True or False? A Pay Raise Will Boost Your Credit Score

What's Hot

Do This or Your iPhone Bill May SkyrocketSave

23 Upgrades Under $50 to Make Your House Look AwesomeAround The House

Trump Worth $10 Billion Less Than If He’d Simply Invested in Index FundsBusiness

11 Places in the World Where You Can Afford to Retire in StyleMore

What You Need to Know for 2017 Obamacare EnrollmentFamily

8 Things Rich People Buy That Make Them Look DumbAround The House

32 of the Highest-Paid American SpeakersMake

Amazon Prime No Longer Pledges Free 2-Day Shipping on All ItemsMore

More Caffeine Means Less Dementia for WomenFamily

9 Tips to Ensure You’ll Have Enough to RetireFamily

30 Awesome Things to Do in RetirementCollege

5 Spots Where Retirees Can Live for Less Than $40,000Real Estate

10 Ways to Reduce Your Homeowner’s Insurance RatesFamily

10 Ways to Pull Together the Down Payment for a HomeCredit & Debt

Chew on This: The Story Behind Your Hershey’s Halloween TreatsBusiness

It turns out that many of us have misconceptions about what affects our credit profiles, and what does not. A new report offers some clarity.

Surprise! Consumers are still confused about what goes into a credit report and a credit score. Given how opaque these things were for such a long time, it’s entirely predictable that confusion reigns.

It’ll be that way for a while. Credit bureau Trans Union released a survey Thursday with more proof that the mythology built up around credit reporting will take a long time to undo. Heck, apparently one in four Americans think the sun revolves around the Earth, so fixing this will take a while.

The myth that I think will be hardest to beat back is the notion that income or assets have anything to do with credit reporting. They don’t, even if they should. You might have $1 million in the bank, or have just landed a huge raise, but you’ll be denied a credit card if your credit score is low or you have a thin credit file.

Trans Union found that about half of American adults think a pay raise bumps up their credit score. And even people with good credit are confused about what went into that good credit.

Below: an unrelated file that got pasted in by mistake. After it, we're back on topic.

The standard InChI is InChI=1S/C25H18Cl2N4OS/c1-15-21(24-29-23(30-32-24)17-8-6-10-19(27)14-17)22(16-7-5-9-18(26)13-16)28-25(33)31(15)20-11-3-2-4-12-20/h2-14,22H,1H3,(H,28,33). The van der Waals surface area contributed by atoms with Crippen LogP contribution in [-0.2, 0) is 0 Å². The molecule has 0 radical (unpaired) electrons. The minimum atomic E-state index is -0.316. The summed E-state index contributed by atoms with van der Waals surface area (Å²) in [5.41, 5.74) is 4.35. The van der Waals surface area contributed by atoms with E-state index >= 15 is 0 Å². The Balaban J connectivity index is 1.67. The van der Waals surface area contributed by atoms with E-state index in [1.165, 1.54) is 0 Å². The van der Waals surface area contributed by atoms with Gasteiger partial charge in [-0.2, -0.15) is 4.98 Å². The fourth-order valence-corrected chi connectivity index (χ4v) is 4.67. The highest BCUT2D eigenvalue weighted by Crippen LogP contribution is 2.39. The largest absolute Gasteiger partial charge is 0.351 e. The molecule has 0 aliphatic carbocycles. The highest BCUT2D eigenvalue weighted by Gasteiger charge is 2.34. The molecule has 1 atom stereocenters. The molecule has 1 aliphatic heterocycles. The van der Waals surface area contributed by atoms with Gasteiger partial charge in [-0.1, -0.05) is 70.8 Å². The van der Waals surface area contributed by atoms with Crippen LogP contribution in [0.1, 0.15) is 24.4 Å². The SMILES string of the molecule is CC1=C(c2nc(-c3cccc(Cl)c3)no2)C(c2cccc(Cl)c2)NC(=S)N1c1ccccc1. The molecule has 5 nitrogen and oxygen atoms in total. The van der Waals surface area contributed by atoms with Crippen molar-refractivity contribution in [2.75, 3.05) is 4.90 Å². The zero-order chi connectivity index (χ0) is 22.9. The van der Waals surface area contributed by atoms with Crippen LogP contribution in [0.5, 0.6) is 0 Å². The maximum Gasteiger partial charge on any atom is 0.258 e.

Some other findings from their online survey of about 1,000 people:

  • Which payments affect credit scores: Nearly half erroneously identified rent (45 percent) and cell phone (47 percent) payments as directly affecting their score; yet, these aren’t regularly reported to credit bureaus. (Consumers with excellent credit were even more confused on this point, with 49 percent holding the mistaken belief that rental payments are included in their report.)
  • Information in credit reports: Among survey respondents who checked their credit report in the last 30 days, about half mistakenly believe their full employment history (55 percent) and income level (41 percent) are included in their reports. (They aren’t).
  • Pay raises: Nearly half (48 percent) of respondents who’ve checked their credit report in the last year incorrectly believed an increase in income improves their score. (Income is not part of the credit scoring system).
  • Credit inquiries: 40 percent of respondents who’ve never checked their report are unsure how checking it affects their score. (In general, consumers inquiries  — or “soft pulls” — don’t impact scores.)
  • Trended information: 70 percent of those who’ve checked their report in the last year incorrectly assumed that it reflected recent changes or trends in their finances over time. (Only credit events — not the size of your bank account — have an impact).
  • Paying down debts: 61 percent of those who checked their report in the last 30 days erroneously believed paying off debts from late payments automatically increases their score. (It does help, but the improvements take time)

Sign up for Bob Sullivan’s free email newsletter.

Stacy Johnson

It's not the usual blah, blah, blah

I know... every site you visit wants you to subscribe to their newsletter. But our news and advice is actually worth reading! For 25 years, I've been making people richer without making their eyes glaze over. You'll be glad you did. I guarantee it!


Read Next: 13 Tips for Spring Cleaning Your Finances

Check Out Our Hottest Deals!

We're always adding new deals and coupons that'll save you big bucks. See the deals to the right and hundreds more in our Deals section.

Click here to explore 1,705 more deals!